I count them over, every one apart,
  My rosary, my rosary.
        Robert Cameron Rogers—My Rosary.
  290
Oh! she was good as she was fair.
  None—none on earth above her!
As pure in thought as angels are,
  To know her was to love her.
        Samuel Rogers—Jacqueline. Pt. I. L. 68.
  291
Love is the fulfilling of the law.
        Romans. XIII. 10.
  292
Trust thou thy Love: if she be proud, is she not sweet?
  Trust thou thy love: if she be mute, is she not pure?
Lay thou thy soul full in her hands, low at her feet—
  Fail, Sun and Breath!—yet, for thy peace, she shall endure.
        Ruskin—Trust Thou Thy Love.
  293
  Whither thou goest, I will go; and where thou lodgest, I will lodge: thy people shall be my people, and thy God my God.
        Ruth. I. 16.
  294
Et l’on revient toujours à ses premiers amours.
  One always returns to his first love.
        St. Just.
  295
L’amour est un égoïsme à deux.
  Love is an egotism of two.
        Antoine de Salle.
  296
  Thy love to me was wonderful, passing the love of women.
        II Samuel. I. 26.
  297
Raum ist in der kleinsten Hütte
Für ein glücklich liebend Paar.
  In the smallest cot there is room enough for a loving pair.
        Schiller—Der Jüngling am Bache. St. 4.
  298
Arm in Arm mit dir,
So fordr’ ich mein Jahrhundert in die Schranken.
  Thus Arm in Arm with thee I dare defy my century into the lists.
        Schiller—Don Carlos. I. 9. 97.
  299
Ah, to that far distant strand
  Bridge there was not to convey,
Not a bark was near at hand,
  Yet true love soon found the way.
        Schiller—Hero and Leander. Bowring’s trans.
  300
O dass sie ewig grünen bliebe,
Die schöne Zeit der jungen Liebe.
  O that it might remain eternally green,
  The beautiful time of youthful love.
        Schiller—Lied von der Glocke.
  301
Ich habe genossen das irdische Glück,
Ich habe gelebt und geliebt.
  I have enjoyed earthly happiness,
  I have lived and loved.
        Schiller—Piccolomini. III. 7. 9.
  302
Mortals, while through the world you go,
  Hope may succor and faith befriend,
Yet happy your hearts if you can but know,
  Love awaits at the journey’s end!
        Clinton Scollard—The Journey’s End—Envoy.
  303
And love is loveliest when embalm’d in tears.
        Scott—Lady of the Lake. Canto IV. St. 1.
  304
In peace, Love tunes the shepherd’s reed;
In war, he mounts the warrior’s steed;
In halls, in gay attire is seen;
In hamlets, dances on the green.
Love rules the court, the camp, the grove,
And men below, and saints above;
For love is heaven, and heaven is love.
        Scott—Lay of the Last Minstrel. Canto III. St. 2.
  305
Her blue eyes sought the west afar,
For lovers love the western star.
        Scott—Lay of the Last Minstrel. Canto III. St. 24.
  306
True love’s the gift which God has given
To man alone beneath the heaven.
    *    *    *    *    *
It is the secret sympathy,
The silver link, the silken tie,
Which heart to heart, and mind to mind,
In body and in soul can bind.
        Scott—Lay of the Last Minstrel. Canto V. St. 13.
  307
Where shall the lover rest,
  Whom the fates sever
From his true maiden’s breast,
  Parted for ever?
Where, through groves deep and high,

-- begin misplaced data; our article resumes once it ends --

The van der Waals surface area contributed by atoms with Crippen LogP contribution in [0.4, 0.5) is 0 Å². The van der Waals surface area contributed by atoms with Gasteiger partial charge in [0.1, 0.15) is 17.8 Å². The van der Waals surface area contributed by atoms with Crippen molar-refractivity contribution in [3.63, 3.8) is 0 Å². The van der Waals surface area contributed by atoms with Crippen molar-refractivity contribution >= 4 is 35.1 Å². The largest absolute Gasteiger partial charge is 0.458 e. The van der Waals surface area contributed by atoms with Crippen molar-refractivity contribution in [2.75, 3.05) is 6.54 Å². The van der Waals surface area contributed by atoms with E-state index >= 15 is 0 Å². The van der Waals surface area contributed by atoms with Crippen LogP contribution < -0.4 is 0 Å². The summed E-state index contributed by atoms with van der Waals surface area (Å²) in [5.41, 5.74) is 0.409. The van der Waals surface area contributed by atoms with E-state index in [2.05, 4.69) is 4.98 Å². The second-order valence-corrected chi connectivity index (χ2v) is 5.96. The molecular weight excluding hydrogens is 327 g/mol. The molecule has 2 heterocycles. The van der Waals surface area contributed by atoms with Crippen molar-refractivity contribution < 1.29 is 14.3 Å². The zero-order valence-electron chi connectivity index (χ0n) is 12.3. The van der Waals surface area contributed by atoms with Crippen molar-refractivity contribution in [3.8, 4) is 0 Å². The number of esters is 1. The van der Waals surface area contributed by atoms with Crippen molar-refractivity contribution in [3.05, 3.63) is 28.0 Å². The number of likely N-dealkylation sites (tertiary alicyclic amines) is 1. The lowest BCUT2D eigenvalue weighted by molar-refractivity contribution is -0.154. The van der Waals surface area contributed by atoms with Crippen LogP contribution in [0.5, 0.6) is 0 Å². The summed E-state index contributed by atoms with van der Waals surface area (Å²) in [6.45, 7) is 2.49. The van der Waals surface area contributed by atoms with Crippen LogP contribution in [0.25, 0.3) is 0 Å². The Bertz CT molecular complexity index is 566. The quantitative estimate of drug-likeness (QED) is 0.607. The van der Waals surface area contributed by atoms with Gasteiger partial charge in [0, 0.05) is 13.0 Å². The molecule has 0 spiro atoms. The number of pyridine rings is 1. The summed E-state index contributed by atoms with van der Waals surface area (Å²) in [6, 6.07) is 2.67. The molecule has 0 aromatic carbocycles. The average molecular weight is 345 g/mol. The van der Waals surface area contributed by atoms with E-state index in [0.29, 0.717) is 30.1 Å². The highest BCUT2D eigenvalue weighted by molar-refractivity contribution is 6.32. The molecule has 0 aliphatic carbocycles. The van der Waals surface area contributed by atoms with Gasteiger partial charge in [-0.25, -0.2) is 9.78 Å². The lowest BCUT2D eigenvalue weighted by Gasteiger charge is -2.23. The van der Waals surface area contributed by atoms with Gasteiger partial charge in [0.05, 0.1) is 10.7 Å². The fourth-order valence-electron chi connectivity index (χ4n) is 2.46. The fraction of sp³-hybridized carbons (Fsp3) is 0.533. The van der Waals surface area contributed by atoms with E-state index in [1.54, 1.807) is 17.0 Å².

Sounds the far billow,
Where early violets die,
  Under the willow.
        Scott—Marmion. Canto III. St. 10.
  308
  Magis gauderes quod habueras, quam moereres quod amiseras.
  Better to have loved and lost, than not to have loved at all. (Free trans.)
        Seneca—Epistles. 99.
  309
Odit verus amor nec patitur moras.
  True love hates and will not bear delay.
        Seneca—Hercules Furens. 588.
  310
Qui blandiendo dulce nutrivit malum,
Sero recusat ferre, quod subiit, jugum.
  He who has fostered the sweet poison of love by fondling it, finds it too late to refuse the yoke which he has of his own accord assumed.
        Seneca—Hippolytus. CXXXIV.
  311
Si vis amari, ama.
  If you wish to be loved, love.
        Seneca—Epistolæ Ad Lucilium. IX. Ausonius—Epigrams. XCI. 6. Martial—Epigrams. VI. 11. Ovid—Ars Amatoria. II. 107. Attributed to Plato by Burton.
  312
      But love that comes too late,
Like a remorseful pardon slowly carried,
To the great sender turns a sour offence.
        All’s Well That Ends Well. Act V. Sc. 3. L. 5.
  313
  There’s beggary in the love that can be reckoned.
        Antony and Cleopatra. Act I. Sc. 1. L. 15.
  314
If thou remember’st not the slightest folly
That ever love did make thee run into,
Thou hast not lov’d.
        As You Like It. Act II. Sc. 4. L. 34.
  315
  It is as easy to count atomies as to resolve the propositions of a lover.
        As You Like It. Act III. Sc. 2. L. 245.
  316
  But are you so much in love as your rhymes speak?
  Neither rhyme nor reason can express how much.
        As You Like It. Act III. Sc. 2. L. 418.
  317
  O coz, coz, coz, my pretty little coz, that thou didst know how many fathom deep I am in love! But it cannot be sounded; my affection hath an unknown bottom, like the bay of Portugal.
        As You Like It. Act IV. Sc. 1. L. 208.
  318
  No sooner met but they looked, no sooner looked but they loved, no sooner loved but they sighed, no sooner sighed but they asked one another the reason.
        As You Like It. Act V. Sc. 2. L. 36.
  319
Good shepherd, tell this youth what ’tis to love.
It is to be all made of sighs and tears;—